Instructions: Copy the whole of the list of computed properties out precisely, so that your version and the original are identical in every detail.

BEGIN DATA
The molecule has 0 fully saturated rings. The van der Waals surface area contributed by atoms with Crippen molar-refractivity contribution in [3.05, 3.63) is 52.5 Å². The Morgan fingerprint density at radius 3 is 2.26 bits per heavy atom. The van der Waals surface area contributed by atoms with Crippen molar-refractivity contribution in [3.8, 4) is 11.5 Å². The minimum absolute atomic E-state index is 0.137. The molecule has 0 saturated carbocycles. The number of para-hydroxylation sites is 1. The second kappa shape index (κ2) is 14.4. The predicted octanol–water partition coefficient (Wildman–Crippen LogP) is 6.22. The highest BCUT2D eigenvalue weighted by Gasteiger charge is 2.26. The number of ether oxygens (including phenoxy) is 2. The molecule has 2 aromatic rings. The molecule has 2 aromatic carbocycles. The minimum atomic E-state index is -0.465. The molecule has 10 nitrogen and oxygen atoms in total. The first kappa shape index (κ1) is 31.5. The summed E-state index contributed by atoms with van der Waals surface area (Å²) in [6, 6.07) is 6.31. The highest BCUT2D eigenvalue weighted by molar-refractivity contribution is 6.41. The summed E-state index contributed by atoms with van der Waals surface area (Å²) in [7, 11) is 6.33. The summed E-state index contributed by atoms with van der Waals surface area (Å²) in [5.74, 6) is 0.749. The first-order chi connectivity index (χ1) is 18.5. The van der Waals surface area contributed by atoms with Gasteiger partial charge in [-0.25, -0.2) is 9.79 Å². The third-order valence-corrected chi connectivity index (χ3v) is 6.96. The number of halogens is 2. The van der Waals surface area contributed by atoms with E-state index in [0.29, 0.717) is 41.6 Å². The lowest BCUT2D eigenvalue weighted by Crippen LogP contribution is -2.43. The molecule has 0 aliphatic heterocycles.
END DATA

The molecule has 0 fully saturated rings. The van der Waals surface area contributed by atoms with Crippen molar-refractivity contribution in [3.05, 3.63) is 52.5 Å². The Morgan fingerprint density at radius 3 is 2.26 bits per heavy atom. The van der Waals surface area contributed by atoms with Crippen molar-refractivity contribution in [3.8, 4) is 11.5 Å². The minimum absolute atomic E-state index is 0.137. The molecule has 0 saturated carbocycles. The number of para-hydroxylation sites is 1. The second kappa shape index (κ2) is 14.4. The predicted octanol–water partition coefficient (Wildman–Crippen LogP) is 6.22. The highest BCUT2D eigenvalue weighted by Gasteiger charge is 2.26. The number of ether oxygens (including phenoxy) is 2. The molecule has 2 aromatic rings. The molecule has 2 aromatic carbocycles. The minimum atomic E-state index is -0.465. The molecule has 10 nitrogen and oxygen atoms in total. The first kappa shape index (κ1) is 31.5. The summed E-state index contributed by atoms with van der Waals surface area (Å²) in [6, 6.07) is 6.31. The highest BCUT2D eigenvalue weighted by molar-refractivity contribution is 6.41. The summed E-state index contributed by atoms with van der Waals surface area (Å²) in [7, 11) is 6.33. The summed E-state index contributed by atoms with van der Waals surface area (Å²) in [5.74, 6) is 0.749. The first-order chi connectivity index (χ1) is 18.5. The van der Waals surface area contributed by atoms with Gasteiger partial charge in [-0.25, -0.2) is 9.79 Å². The third-order valence-corrected chi connectivity index (χ3v) is 6.96. The number of halogens is 2. The van der Waals surface area contributed by atoms with E-state index in [0.29, 0.717) is 41.6 Å². The lowest BCUT2D eigenvalue weighted by Crippen LogP contribution is -2.43. The molecule has 0 aliphatic heterocycles.